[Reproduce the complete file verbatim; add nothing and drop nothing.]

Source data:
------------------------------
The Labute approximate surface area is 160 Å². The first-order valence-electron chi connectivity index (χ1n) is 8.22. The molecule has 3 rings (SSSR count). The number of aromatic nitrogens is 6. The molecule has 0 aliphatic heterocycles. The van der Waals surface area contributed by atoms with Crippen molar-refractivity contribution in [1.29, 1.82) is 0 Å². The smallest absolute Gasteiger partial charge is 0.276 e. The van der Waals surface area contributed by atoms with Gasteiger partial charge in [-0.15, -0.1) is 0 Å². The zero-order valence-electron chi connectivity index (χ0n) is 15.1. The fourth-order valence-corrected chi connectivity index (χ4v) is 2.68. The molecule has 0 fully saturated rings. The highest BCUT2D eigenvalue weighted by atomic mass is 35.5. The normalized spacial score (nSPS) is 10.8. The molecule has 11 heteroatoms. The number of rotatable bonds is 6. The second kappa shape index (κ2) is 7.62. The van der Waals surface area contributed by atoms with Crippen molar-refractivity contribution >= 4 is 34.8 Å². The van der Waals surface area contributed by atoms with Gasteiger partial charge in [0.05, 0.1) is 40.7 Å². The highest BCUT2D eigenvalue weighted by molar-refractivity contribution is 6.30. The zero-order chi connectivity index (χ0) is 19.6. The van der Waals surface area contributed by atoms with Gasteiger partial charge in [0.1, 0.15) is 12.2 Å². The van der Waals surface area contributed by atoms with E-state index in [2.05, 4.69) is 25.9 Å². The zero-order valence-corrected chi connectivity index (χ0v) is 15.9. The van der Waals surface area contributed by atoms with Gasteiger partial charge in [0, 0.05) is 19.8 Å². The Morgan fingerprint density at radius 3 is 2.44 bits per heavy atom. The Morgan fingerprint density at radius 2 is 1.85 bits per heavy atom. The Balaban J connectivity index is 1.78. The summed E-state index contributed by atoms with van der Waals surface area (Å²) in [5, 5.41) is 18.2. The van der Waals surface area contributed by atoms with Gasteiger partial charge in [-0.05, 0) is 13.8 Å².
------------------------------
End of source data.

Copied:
The Labute approximate surface area is 160 Å². The first-order valence-electron chi connectivity index (χ1n) is 8.22. The molecule has 3 rings (SSSR count). The number of aromatic nitrogens is 6. The molecule has 0 aliphatic heterocycles. The van der Waals surface area contributed by atoms with Crippen molar-refractivity contribution in [1.29, 1.82) is 0 Å². The smallest absolute Gasteiger partial charge is 0.276 e. The van der Waals surface area contributed by atoms with Gasteiger partial charge in [-0.15, -0.1) is 0 Å². The zero-order valence-electron chi connectivity index (χ0n) is 15.1. The fourth-order valence-corrected chi connectivity index (χ4v) is 2.68. The molecule has 0 fully saturated rings. The highest BCUT2D eigenvalue weighted by atomic mass is 35.5. The normalized spacial score (nSPS) is 10.8. The molecule has 11 heteroatoms. The number of rotatable bonds is 6. The second kappa shape index (κ2) is 7.62. The van der Waals surface area contributed by atoms with Crippen molar-refractivity contribution >= 4 is 34.8 Å². The van der Waals surface area contributed by atoms with Gasteiger partial charge in [0.05, 0.1) is 40.7 Å². The highest BCUT2D eigenvalue weighted by molar-refractivity contribution is 6.30. The zero-order chi connectivity index (χ0) is 19.6. The van der Waals surface area contributed by atoms with Gasteiger partial charge in [0.1, 0.15) is 12.2 Å². The van der Waals surface area contributed by atoms with E-state index in [2.05, 4.69) is 25.9 Å². The zero-order valence-corrected chi connectivity index (χ0v) is 15.9. The van der Waals surface area contributed by atoms with Gasteiger partial charge in [0, 0.05) is 19.8 Å². The Morgan fingerprint density at radius 3 is 2.44 bits per heavy atom. The Morgan fingerprint density at radius 2 is 1.85 bits per heavy atom. The Balaban J connectivity index is 1.78. The summed E-state index contributed by atoms with van der Waals surface area (Å²) in [5, 5.41) is 18.2. The van der Waals surface area contributed by atoms with Gasteiger partial charge in [-0.05, 0) is 13.8 Å².